The blind man of today's Gospel reading not only had an eye ailment that deprived him of the ability to see, but he was congenitally blind. That means he was eyeless. That is, not only did he not have the sense of sight, but he had no eyes at all. So the Lord did both. On the one hand, He created eyes and on the other hand, He gave him the power of sight.

However, the way of Christ's creative energy in this case, shows some truths that we want to emphasize with today's short sermon.

Sunday, June 6, 2021

Sunday of the Blind Man - The Manifestation of the Works of God

 By Archpriest Rodion Putyatin (1807-1869)  

"Neither hath this man sinned, nor his parents: but that the works of God should be made manifest in him." (Jn. 9:3)

Jesus Christ, passing through the city of Jerusalem, saw a man blind from birth. His disciples asked Him: "Rabbi! Who sinned, he or his parents, that he was born blind?" Jesus Christ answered: "Neither hath this man sinned, nor his parents: but that the works of God should be made manifest in him."

Christian listeners! And nowadays there are many people who are in poverty, apparently without any guilt, and when we see these unfortunate people, we often ask: why are they, the poor, suffering? The answer to this question is the same as that which Jesus Christ gave to the apostles: these unfortunate ones suffer so that the works of God may manifest in them; it is they who suffer in order to get rid of great suffering; who live in poverty in order to get rid of great troubles. Yes, listeners, they suffer in body - but they will not suffer in soul; they suffer for some time - but eternally they will be blissful; they do not see the light of the sun - but they will see the unapproachable Light; they do not walk on the earth - but will fly to Heaven; they do not hear the worldly - but they will hear the heavenly; they are silent among people - but they will converse with the Angels.

Reflection for the Sunday of the Blind Man (St. Theophan the Recluse)

 By St. Theophan the Recluse

Simplicity of faith argues with crafty unbelief. Faith, coming to the blind man who received sight, enlightened his mind’s eyes, and he clearly saw the truth. See how everything was logical for him. They ask him: "What do you say of Him who gave you sight?" "He is a prophet," he answered, that is, the messenger of God, clothed in miracle-working power. An indisputably true conclusion! But learned erudition does not want to see this trueness and seeks to evade its consequences. However, this being impossible, it approaches unlearned simplicity with the suggestion: Give God the praise, we know that this man is a sinner. Simplicity of faith does not know how to connect these concepts — sinfulness and miracle-working - and expresses this openly: "Whether he be a sinner or not, I don't know; one thing I know, that, whereas I was blind, now I see." What can one say against such deduction? But the logic of the unbelievers is obstinate, and even in the face of obviousness it is not ashamed to affirm that it does not know where he who opened the blind man’s eyes is from. "Herein is a marvellous thing," the sensible logic of faith says to them, "that ye know not from whence He is, and yet He hath opened mine eyes. Now we know that God hears not sinners, but if any man be a worshipper of God, and does His will, him he hears. Since the world began was it not heard that any man opened the eyes of one that was born blind. If this man were not of God, He could do nothing" (John 9:17–33). It would seem as though after this nothing remained other than to bow down before the power of such a conclusion. But learned erudition could not stand the sensible logic of faith, and drove it away... Go now, prove the truth of the faith to those whose mind has been corrupted with obstinate unbelief. The unbelievers of all times are cut from the same cloth.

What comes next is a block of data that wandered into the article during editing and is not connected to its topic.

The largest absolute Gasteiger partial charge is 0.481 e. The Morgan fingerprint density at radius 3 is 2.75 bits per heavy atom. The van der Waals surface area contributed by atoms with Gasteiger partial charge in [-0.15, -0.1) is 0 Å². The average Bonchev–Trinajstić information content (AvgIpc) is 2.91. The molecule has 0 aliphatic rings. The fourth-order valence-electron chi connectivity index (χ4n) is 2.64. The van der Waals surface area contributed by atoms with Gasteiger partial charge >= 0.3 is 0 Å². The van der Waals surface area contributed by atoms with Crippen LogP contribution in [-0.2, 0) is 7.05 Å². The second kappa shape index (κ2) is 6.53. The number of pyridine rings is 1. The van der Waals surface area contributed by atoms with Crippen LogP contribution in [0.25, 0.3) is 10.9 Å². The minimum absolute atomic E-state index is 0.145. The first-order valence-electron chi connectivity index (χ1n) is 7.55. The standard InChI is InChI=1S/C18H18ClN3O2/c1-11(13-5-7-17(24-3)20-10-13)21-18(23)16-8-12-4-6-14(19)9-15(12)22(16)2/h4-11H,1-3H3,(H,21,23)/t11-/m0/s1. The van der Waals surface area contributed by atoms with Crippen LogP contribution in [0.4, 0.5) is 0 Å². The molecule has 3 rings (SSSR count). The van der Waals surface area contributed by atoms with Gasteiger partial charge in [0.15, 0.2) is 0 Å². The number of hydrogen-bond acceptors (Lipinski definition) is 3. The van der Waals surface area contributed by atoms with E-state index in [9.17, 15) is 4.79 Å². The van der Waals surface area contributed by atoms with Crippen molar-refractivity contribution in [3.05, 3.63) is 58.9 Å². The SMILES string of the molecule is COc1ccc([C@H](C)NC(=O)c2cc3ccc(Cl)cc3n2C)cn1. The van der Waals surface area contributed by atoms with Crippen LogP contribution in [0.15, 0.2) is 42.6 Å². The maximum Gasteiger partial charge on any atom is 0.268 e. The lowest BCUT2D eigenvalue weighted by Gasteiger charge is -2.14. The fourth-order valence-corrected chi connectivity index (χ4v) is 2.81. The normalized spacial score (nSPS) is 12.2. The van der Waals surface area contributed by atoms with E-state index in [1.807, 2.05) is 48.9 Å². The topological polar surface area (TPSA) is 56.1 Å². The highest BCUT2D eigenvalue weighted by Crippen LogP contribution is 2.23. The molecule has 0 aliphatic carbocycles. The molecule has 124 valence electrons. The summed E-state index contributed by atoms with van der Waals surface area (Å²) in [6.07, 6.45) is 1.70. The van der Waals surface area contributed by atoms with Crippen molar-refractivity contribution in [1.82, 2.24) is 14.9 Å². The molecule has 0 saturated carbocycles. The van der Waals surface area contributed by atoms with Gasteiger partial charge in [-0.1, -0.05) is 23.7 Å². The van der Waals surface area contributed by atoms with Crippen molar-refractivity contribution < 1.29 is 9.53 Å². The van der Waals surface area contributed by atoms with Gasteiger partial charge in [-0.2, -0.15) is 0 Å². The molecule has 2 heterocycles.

Saturday, June 5, 2021

A Guardian of the Holy Sepulchre Testifies Against the Enemies of the Miracle of the Holy Light

In 2018, when there were many media reports out of Jerusalem and Greece with accusations that the annual miracle of the Holy Light of Jerusalem is a hoax, Monk Theodoulos, a former monk of Saint Katherine's Monastery at Mount Sinai, who then became the morning guardian of the Tomb of Christ in the Holy Sepulchre, gave the following interview. Here he responds to the accusations of Bishop Samuel, Abbot of the Armenian brotherhood of the Holy Sepulchre, who called the miracle a hoax, and started the media storm. Monk Theodoulos reveals the hoax behind the accusations of the Armenian abbot.

According to Monk Theodoulos, Bishop Samuel was trying to film an interview for television on the Holy Sepulchre, but Monk Theodoulos informed him that filming is prohibited unless he has permission from the three Patriarchates of Jerusalem - the Greek, the Armenian and the Coptic. Bishop Samuel assured him he had the permission, when in fact he did not, but Monk Theodoulos believed him and allowed the filming. Therefore, to get the permission to film the interview, the Armenian Bishop lied and deceived.

The Tradition of the Open Beautiful Gate During the Resurrection Period

By George Zaravelas, Theologian

The Resurrection period of the Pentecostarion, which lasts for forty days, from the night of the Resurrection of Christ until the Wednesday of the week of the Blind Man - on the eve of the Ascension - is distinguished for its ritual idiosyncrasies, especially during Renewal Week. Among the special liturgical elements is the opening of the Beautiful Gate of the sacred bema.

This act is an informal tradition, which does not seem to be officially testified to anywhere. The priest, after opening the Beautiful Gate and leaving it to solemnly transmit the Holy Light before the Resurrection ceremony, now leaves the door of the Gate open for the period of the Pentecostarion.

Friday, June 4, 2021